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Cooling rate and thermal structure determined from progressive magnetization of the dacite dome at Mount St. Helens, Washington

Journal of Geophysical Research

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Abstract

Our study of a magnetic anomaly associated with the recently active dacite dome at Mount St. Helens suggests that the dome consists of a hot, nonmagnetized core surrounded by a cool, magnetized carapace and flanking talus. Temporal changes in the magnetic anomaly indicate that the magnetized carapace thickened at an average rate of 0.03 ?? 0.01 m/d from 1984 to 1986. Petrographic and rock magnetic properties of dome samples indicate that the dominant process responsible for these changes is magnetization of extensively oxidized rock at progressively deeper levels within the dome as the rock cools through its blocking temperature, rather than subsequent changes in magnetization caused by further oxidation. Newly extruded material cools rapidly for a short period as heat is conducted outward in response to convective heat loss from its surface. The cooling rate gradually declines for several weeks, and thereafter the material cools at a relatively constant rate by convective heat loss from its interior along fractures that propagate inward. -from Authors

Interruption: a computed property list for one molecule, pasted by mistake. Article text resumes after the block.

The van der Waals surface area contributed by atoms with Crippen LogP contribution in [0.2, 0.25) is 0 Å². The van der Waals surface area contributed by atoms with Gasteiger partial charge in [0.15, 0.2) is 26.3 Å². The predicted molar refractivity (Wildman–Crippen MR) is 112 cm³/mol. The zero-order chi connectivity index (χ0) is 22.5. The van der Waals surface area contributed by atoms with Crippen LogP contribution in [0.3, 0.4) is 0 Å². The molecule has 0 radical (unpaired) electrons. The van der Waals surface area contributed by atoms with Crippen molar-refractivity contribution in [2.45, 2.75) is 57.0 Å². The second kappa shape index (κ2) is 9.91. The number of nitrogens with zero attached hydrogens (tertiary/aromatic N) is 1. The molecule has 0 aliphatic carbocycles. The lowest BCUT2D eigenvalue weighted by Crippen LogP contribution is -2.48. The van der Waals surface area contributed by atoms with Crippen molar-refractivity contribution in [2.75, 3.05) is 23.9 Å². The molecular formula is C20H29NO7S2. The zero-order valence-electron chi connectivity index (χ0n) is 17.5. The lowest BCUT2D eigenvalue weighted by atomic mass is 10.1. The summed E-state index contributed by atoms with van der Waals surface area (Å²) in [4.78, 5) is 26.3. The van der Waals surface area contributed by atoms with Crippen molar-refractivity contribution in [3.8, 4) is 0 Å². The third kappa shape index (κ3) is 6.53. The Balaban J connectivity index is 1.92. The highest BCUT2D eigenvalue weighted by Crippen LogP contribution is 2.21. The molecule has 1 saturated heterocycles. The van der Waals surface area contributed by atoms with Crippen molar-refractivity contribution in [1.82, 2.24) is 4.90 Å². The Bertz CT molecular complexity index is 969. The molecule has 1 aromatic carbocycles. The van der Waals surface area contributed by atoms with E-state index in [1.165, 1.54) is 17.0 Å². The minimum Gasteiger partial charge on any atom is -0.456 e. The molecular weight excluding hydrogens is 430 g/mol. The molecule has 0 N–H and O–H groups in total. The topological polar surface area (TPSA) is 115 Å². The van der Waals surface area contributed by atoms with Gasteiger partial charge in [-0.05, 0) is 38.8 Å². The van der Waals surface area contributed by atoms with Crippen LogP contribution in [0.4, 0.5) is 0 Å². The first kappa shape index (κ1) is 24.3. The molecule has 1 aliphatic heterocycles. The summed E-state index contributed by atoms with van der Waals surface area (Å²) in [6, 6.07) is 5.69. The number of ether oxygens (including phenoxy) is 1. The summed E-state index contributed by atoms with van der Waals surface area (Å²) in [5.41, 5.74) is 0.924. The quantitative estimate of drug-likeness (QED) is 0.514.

Additional Publication Details

Publication type:
Article
Publication Subtype:
Journal Article
Title:
Cooling rate and thermal structure determined from progressive magnetization of the dacite dome at Mount St. Helens, Washington
Series title:
Journal of Geophysical Research
Volume
95
Issue:
B3
Year Published:
1990
Language:
English
Larger Work Type:
Article
Larger Work Subtype:
Journal Article
First page:
2763
Last page:
2780
Number of Pages:
18